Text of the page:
If you’ve done all the work that you can – you’ve written to everyone twice, contacted your old SEO agency, and reached out to as many sites as you can – and there’s still a few links that you can’t get down, you can consider using the disavow tool.
The disavow tool says, “Search Engine. I’d like you to ignore certain links to my site.” Here’s how it works, directly from Google’s resource page on disavowing backlinks.
Step 1: Create a list of links to disavow
You need to assemble your list of links to disavow in a text file that you will upload to Google.
Link file format:
- Specify one URL or domain to disavow per line. You cannot disavow an entire subpath, such as example.com/en/
- To disavow a domain (or subdomain) prefix it with “domain:”, for example: domain:example.com
- The file must be a text file encoded in UTF-8 or 7-bit ASCII
- The file name must end in .txt
- You can include comments for yourself by starting a line with a # mark. Any lines that begin with # will be ignored by Google.
If you have found URLs or sites to disavow in the links report for your site, you can download the data from the links report by clicking the export button. Be sure to remove any URLs from the downloaded file that you don’t want to disavow.
Step 2: Upload your list
Now upload the list of pages or domains to disavow.
Uploading a new disavow list will replace all previously uploaded disavow lists.
- Go to the disavow links tool page.
- Select your website.
- Click Disavow links.
- Click Choose file and choose the file you created.
- It can take a few weeks for Google to process the information that you upload in a disavow file. Your list will be incorporated into our index as we recrawl the web and reprocess the pages that we see.
Disavowed links will continue to be shown in the links report.
One last note on the Disavow Tool
The disavow tool is an advanced feature and should only be used with caution. If used incorrectly, this feature can potentially harm your site’s SEO performance with organic traffic in Google’s search results.
How To Prevent & Block Bad Backlinks
If you’ve made it this far, chances are that you have a lot of low quality, spammy links that are causing search engines to second guess the reputation of your website.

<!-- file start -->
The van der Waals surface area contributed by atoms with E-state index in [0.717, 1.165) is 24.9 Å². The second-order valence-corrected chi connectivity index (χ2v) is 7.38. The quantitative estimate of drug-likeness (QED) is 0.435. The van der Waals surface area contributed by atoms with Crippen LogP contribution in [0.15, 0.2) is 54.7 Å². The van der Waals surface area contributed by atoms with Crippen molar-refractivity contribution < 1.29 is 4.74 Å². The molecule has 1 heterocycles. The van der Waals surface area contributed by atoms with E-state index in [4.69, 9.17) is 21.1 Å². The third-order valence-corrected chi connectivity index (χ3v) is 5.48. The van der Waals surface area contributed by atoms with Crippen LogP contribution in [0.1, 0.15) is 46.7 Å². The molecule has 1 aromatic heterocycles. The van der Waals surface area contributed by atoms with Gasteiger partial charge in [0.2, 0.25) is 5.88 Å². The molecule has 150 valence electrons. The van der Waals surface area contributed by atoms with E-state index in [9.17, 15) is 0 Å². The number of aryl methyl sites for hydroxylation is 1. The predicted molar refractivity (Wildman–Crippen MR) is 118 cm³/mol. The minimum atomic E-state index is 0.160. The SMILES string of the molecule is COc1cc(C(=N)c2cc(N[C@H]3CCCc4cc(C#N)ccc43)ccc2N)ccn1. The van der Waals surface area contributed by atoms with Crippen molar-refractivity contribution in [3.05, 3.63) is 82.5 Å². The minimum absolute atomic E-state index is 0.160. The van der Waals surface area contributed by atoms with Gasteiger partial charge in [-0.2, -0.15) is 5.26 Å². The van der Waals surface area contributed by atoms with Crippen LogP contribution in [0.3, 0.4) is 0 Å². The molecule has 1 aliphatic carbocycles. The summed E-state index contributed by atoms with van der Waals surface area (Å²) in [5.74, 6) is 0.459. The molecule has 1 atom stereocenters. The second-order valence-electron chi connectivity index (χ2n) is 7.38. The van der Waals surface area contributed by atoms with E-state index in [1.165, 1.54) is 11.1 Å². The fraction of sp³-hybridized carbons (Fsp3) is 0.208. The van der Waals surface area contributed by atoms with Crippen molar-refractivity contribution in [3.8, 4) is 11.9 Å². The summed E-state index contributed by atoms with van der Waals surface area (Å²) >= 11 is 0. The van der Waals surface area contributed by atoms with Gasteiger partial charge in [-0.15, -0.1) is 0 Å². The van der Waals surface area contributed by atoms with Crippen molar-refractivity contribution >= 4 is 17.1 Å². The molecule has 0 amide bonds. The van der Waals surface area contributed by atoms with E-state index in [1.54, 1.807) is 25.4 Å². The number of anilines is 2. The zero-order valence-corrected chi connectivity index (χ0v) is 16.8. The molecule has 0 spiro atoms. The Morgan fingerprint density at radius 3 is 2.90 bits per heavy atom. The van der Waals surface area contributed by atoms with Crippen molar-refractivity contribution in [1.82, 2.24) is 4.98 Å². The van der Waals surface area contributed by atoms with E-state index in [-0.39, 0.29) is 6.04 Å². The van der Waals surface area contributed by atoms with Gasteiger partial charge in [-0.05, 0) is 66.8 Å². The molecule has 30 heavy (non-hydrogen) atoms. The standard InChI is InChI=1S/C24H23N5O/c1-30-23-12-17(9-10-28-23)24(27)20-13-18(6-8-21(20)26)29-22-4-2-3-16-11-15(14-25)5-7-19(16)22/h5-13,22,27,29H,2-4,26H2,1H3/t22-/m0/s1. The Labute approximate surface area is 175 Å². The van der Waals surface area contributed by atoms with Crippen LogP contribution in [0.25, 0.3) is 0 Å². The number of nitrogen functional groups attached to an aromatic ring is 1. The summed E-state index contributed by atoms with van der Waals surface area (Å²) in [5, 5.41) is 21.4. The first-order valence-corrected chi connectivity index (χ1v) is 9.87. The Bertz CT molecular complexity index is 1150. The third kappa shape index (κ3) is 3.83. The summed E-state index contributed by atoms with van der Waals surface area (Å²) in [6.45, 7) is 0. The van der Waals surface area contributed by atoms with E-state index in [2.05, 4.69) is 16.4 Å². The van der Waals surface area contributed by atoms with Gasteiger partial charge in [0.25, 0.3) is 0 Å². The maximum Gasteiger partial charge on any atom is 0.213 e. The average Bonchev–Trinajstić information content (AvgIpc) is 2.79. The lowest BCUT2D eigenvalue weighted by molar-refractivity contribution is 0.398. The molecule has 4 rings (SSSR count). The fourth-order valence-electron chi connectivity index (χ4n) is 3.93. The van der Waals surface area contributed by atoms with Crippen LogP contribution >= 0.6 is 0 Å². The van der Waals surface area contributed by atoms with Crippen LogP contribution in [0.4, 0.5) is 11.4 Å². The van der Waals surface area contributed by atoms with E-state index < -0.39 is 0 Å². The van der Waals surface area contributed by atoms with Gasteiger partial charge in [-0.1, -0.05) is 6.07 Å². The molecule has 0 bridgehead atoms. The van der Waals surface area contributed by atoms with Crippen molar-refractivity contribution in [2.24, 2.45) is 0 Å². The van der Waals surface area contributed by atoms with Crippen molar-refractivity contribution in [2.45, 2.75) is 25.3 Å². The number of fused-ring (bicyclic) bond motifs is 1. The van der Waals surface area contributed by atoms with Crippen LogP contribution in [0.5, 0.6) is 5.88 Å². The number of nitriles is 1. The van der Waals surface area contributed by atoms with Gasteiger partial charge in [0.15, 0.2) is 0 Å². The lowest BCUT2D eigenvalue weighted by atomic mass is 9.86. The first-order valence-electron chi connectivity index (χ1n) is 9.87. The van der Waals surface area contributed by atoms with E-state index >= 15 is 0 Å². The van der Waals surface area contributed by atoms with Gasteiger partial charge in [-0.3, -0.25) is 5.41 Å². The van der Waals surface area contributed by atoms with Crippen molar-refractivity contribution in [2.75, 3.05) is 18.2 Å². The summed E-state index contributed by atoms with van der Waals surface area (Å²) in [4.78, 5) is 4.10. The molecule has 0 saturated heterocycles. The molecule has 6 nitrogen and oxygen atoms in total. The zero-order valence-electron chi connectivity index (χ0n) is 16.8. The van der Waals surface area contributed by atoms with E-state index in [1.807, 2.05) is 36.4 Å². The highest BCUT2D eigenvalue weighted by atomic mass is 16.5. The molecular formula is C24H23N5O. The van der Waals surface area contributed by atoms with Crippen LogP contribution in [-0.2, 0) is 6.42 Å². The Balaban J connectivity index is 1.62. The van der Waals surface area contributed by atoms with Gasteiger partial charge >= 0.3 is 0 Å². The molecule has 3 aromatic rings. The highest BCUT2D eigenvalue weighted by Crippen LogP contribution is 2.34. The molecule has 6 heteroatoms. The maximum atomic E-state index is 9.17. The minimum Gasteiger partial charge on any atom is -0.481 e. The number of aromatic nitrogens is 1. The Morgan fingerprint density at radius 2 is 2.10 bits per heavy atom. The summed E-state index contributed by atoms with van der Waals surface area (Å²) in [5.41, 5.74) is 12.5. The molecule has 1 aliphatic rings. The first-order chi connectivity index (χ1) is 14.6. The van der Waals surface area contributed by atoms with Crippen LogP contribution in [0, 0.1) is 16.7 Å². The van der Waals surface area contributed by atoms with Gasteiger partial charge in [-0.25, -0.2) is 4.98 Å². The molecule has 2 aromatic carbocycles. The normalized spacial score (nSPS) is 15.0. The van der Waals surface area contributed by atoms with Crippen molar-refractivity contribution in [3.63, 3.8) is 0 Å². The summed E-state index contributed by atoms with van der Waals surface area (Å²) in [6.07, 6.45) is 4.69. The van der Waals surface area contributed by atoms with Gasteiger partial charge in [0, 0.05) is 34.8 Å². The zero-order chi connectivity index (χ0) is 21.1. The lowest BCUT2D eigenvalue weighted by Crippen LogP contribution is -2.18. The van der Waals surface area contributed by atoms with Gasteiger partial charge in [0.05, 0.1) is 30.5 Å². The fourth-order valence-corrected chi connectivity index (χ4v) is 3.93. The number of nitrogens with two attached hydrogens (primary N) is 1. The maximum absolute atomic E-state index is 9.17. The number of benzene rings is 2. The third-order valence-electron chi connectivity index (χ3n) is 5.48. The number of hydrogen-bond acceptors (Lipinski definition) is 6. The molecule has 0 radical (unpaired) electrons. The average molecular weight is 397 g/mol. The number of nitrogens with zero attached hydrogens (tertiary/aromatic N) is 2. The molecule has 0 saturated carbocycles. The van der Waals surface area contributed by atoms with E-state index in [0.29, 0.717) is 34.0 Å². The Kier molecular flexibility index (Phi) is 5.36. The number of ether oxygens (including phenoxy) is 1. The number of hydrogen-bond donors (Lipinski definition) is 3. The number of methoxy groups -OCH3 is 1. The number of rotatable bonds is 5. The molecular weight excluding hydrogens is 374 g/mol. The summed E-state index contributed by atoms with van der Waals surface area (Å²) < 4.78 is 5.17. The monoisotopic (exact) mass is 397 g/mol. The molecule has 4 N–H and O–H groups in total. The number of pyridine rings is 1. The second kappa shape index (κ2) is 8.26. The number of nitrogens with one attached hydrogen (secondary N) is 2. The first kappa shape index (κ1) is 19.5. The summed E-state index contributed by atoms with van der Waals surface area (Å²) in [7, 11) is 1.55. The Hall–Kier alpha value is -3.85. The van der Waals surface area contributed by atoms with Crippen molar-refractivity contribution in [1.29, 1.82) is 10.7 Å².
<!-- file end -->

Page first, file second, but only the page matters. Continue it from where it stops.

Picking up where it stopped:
Once you remove as much of the link spam from the web itself, how do you prevent, block, and discover bad backlinks moving forward?
Discover Low-Quality Links
Using the methods in our “How To Identify Bad Backlinks” section, the first step to stopping and blocking bad links in the future is to discover your low-quality links. Here’s how.
- Select a SEO Tool. Whether that’s a free tool like Google Search Console or a paid tool like SEMRush, Moz, Majestic, or Ahrefs – start by selecting a tool to discover links.
- Execute the process. This article discusses a 1-3 step process for each tool to discover low-quality links. Follow those steps.
- Set an audit frequency. Audit your backlink profile monthly, quarterly, or annually to identify any potentially bad backlinks.
Monitor New Links
A periodic backlink audit is nice, but tapping into the monitoring technology of these SEO tools is even better. Here’s a simple method to monitor new links being added to your site (to potentially alert you of any negative SEO efforts).
- Set up alerts. Most tools come with an alert system that will email you anytime there are new backlinks and referring domains pointing to your website. Set up these alerts.
- Monitor alerts. You’ll begin to receive easy to ignore alert emails with notifications of new backlinks. Open these alerts. Review the backlinks being added to identify successes and to see if anything stands out as possibly being a toxic link.
- Investigate. If you see any new links that may be low-quality, follow up on them. It’s much better to nip bad links in the bud than to deal with a disavow file in the future. For example here’s a “backlink blacklist” Steve Toth created to help webmasters quickly vet for toxic links.
Clean, Remove & Get Rid Of Toxic Links
As we’ve discussed in this post, when search engines see enough low quality backlinks to your site, those links affect the reputation of your entire site.
Cleaning, removing, and getting rid of toxic links is something that’s worth taking action on. Hopefully this post provides you with all the tools, options, and steps on how to go about addressing bad links.
Search engines don’t like to take manual actions on sites. But, they have to protect users. Users and search quality always come first.
And sometimes, whether it is intentional or not, bad backlinks get in the way of search quality for users.
Have questions? Contact us.